Life after Death

Saying goodbye last year to my sweet furry friend, Hickory, was heartbreaking.  My constant companion of 15 years, he was with me as I raised and launched my children.  He followed me as I lived with one husband and then with another.  He sat on the floor beside me in my office, befriending my clients.  And then, he went to the Rainbow Bridge and my heart began to ache.

Some friends asked if I would get another dog and if so, when.  Others expressed their understanding that I might never want to own a dog again.  A friend said, “Personally, I couldn’t survive the loss of another pet.”  In fact, I’ve heard many people imply that they don’t have the heart to love again knowing that they will suffer the pain of loss.

Is it better to have loved and lost than never to have loved at all? Or, is the price tag of loss too costly?

For me, love is well worth the pain of loss.  I strive to live from a place of love and not from a place of fear.  The purpose of my life is not to avoid pain; it’s to love and be loved.  I know that I was immeasurably enriched by loving Hickory, even as I must grieve him.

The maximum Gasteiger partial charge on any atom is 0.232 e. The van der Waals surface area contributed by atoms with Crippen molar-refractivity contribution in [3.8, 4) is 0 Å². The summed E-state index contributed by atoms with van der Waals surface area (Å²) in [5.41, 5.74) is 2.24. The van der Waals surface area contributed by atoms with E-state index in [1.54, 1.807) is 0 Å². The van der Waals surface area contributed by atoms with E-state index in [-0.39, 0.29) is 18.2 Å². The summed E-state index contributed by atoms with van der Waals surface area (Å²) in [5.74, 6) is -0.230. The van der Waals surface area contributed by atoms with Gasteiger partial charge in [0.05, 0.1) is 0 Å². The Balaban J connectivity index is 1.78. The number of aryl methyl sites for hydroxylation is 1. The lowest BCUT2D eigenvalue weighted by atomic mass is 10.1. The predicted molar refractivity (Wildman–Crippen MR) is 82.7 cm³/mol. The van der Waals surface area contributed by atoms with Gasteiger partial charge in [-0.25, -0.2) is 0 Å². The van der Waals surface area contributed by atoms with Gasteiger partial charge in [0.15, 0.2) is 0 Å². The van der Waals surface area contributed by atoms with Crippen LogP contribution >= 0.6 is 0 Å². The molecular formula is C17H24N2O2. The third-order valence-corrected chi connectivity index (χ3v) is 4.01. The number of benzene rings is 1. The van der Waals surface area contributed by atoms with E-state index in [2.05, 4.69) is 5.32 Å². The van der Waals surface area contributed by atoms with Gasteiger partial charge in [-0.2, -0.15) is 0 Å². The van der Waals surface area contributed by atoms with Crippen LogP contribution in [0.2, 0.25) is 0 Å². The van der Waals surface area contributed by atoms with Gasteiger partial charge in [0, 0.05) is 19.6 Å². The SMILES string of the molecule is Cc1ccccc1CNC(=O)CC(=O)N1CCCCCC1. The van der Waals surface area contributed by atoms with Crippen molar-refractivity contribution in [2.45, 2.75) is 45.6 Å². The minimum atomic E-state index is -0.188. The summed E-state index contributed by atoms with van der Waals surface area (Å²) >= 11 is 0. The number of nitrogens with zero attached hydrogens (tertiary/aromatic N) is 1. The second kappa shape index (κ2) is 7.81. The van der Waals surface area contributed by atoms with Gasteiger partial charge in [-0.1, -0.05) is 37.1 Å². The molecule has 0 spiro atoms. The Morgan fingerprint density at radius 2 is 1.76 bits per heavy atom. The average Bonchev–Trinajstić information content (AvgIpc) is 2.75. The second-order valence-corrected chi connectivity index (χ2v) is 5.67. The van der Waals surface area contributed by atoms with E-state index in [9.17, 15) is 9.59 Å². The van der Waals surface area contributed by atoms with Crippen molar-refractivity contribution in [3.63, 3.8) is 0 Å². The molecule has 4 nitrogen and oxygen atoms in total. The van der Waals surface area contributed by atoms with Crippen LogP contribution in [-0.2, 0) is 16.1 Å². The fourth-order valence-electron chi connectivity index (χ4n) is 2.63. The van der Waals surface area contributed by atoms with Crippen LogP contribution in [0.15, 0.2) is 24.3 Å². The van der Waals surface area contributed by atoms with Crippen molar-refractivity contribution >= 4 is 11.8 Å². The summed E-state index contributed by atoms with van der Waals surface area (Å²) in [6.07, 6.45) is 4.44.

What does all of this mean?  It means that I have a new dog!  My new canine companion, Cody, is an 8 year old rescue dog.  Yes, he will break my heart.  But in the meantime, he will open it.  And I’m reminded that it’s not just about my heart and my life – it’s about his too.  Together, we will grow, love, and eventually reunite on the Rainbow Bridge.

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2 thoughts on “Life after Death

  1. Ilse Mindling

    Hi Ashley, I love following your blogs. I am so very happy that you found another canine companion. There is such a big ache and void in our heart when we have to say good bye to our furry kids, but like you say, the incredible love they give us while they are here fills our and their hearts with so much joy!

    Love and light to you,

  2. Marty Tousley (@GriefHealing)

    Thank you for sharing your personal thoughts and feelings about this, Ashley, and I am so happy to know that you’ve opened your heart and your home to a new dog to love! As a grief counselor who also specializes in pet loss, this a question I’m often asked, and an issue I’ve written about myself. I’ve added a link to your piece at the base of my own blog post: “Replacing A Pet Who Has Died: When Is It Time?”